There are a couple of legends here. One claims that a tree near the front of the cemetery was used by a man to hang himself. A missing branch seems to lend credence to this fact and that it was cut off to perhaps bring the man down. People claim to get a creepy feeling when near the tree. Another legend claims that there are no burials in the front of the cemetery because this is a Native American burial ground. There is no record of either of these stories, but they are interesting.
Nicole Bray, the founder of West Michigan Ghost Hunter's Society, has investigated inside the cemetery. Her first visit, she took an EMF detector with her and it was going crazy. This cemetery is nowhere near anything that would give off an electrical field. The energy drained from the equipment every time she visited the cemetery. There is a section that has many children buried in it and one day when Nicole took a tour group through the cemetery, the group suddenly felt as though cold air was enveloping them and then someone heard a little boy's voice and then the cold disappeared as quickly as it came.
Amberrose Hammond wrote the book, "Ghosts and Legends of Michigan's West Coast" and she claims that when she was in the cemetery she felt her left hand get really cold. Someone with her pulled out a temperature gauge and even though it was summer, the gauge read 20 degrees. The cold eventually went away, but it served to back up the story that a little girl's ghost likes to hold hands with visitors to the cemetery. There is a lady in white here who has been seen on a part of the cemetery that is on a hill.
Toowong Cemetery in Brisbane (Suggested by Natalie and Asha Moore)
Toowong Cemetery is also known as the Brisbane General Cemetery and was once Brisbane's main cemetery. Burials started here in 1871, but was officially founded in 1875 on the slopes of Mt Coot-tha in Brisbane's inner western suburbs. Over 120,000 people are buried here over forty-four hectares, which is a little over 108 acres, making this Queenland's largest cemetery. The cemetery is beautiful with winding pathways, large fig trees, weeping banyans, Bangalow Palm, Cypress Pine, Camphor Laurels, avenues of oleander flowers and many unique burials.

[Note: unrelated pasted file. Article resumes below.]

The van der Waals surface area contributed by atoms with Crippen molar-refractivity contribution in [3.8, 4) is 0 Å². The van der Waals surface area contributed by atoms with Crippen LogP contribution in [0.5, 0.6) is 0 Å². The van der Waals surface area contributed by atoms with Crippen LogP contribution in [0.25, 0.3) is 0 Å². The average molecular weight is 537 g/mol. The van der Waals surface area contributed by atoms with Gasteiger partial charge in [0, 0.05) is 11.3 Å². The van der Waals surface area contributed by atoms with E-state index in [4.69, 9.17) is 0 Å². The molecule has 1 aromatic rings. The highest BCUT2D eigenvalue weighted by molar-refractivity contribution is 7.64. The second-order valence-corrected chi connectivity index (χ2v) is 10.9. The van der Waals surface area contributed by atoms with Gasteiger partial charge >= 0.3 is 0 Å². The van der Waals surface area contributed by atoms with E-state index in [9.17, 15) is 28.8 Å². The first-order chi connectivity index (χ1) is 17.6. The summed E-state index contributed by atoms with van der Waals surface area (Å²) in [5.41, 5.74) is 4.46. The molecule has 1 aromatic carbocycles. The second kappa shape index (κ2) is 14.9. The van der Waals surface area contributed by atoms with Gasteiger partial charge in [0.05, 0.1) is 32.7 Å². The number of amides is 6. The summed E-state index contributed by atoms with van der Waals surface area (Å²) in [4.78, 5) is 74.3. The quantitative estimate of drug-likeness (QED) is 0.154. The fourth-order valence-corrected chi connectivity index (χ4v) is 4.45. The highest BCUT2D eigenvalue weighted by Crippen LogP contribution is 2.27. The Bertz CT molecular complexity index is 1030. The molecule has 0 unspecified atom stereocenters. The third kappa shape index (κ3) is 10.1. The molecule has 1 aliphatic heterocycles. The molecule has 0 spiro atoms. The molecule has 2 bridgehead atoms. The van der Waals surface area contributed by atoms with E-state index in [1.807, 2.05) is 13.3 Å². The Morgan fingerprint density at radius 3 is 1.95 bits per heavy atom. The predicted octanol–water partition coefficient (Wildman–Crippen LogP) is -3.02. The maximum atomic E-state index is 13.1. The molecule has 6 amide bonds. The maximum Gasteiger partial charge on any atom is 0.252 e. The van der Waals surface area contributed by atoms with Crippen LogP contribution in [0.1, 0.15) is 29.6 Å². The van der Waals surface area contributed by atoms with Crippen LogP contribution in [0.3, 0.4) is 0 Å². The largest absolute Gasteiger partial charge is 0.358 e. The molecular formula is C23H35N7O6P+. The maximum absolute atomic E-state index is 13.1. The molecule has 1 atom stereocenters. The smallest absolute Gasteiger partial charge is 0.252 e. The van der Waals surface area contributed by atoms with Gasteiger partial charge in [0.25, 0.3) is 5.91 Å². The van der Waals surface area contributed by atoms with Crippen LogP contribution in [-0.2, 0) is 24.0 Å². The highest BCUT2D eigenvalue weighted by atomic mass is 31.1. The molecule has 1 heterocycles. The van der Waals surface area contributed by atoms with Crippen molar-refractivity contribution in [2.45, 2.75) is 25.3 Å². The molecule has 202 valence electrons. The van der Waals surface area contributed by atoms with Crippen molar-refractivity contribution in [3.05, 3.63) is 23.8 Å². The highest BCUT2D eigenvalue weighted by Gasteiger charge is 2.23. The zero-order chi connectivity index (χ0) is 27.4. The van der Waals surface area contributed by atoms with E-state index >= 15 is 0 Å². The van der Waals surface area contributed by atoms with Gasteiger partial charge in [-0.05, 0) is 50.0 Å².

On our earlier episode featuring Brisbane, we shared that this had once been a penal colony, but quickly transferred to a free area. Since this had been a place with mainly criminals, the first cemetery here was used for burying convicts and soldiers. Such a place did not seem appropriate for children. It was decided that another cemetery needed to be laid out on the outside of the community. This cemetery was soon done away with because expansion encroached on it and another site in Toowong was chosen. For a couple decades there would be a lot of debate in regards to this burial ground. Much of the issue dealt with public access, but once it was surrounded with public roads, the debates lessened with most focusing on health issues. And there were some residents who wanted to use the land for other things. We imagine this is one of the only cemeteries to have once had a rifle range.
The cemetery was closed to burials except for family members in 1975, but in 1998 it reopened to burials. Many unique memorials and prominent people can be found in Toowong Cemetery. One of the first burials was for Queensland's second governor, Samuel Wensley Blackall. He had been a big proponent for establishing this cemetery and he wanted to be buried there. He was buried here on January 3, 1871 on the highest knoll. This grave is the largest and most prominent in the cemetery and because it is on the high knoll, it had a wonderful view of Brisbane. Most of the high areas of the cemetery were left to the more prosperous. As you make your way to the lower more water-logged areas, you will find a lower class of people with paupers being buried in this less desirable area. There are many separate sections for different religions and denominations.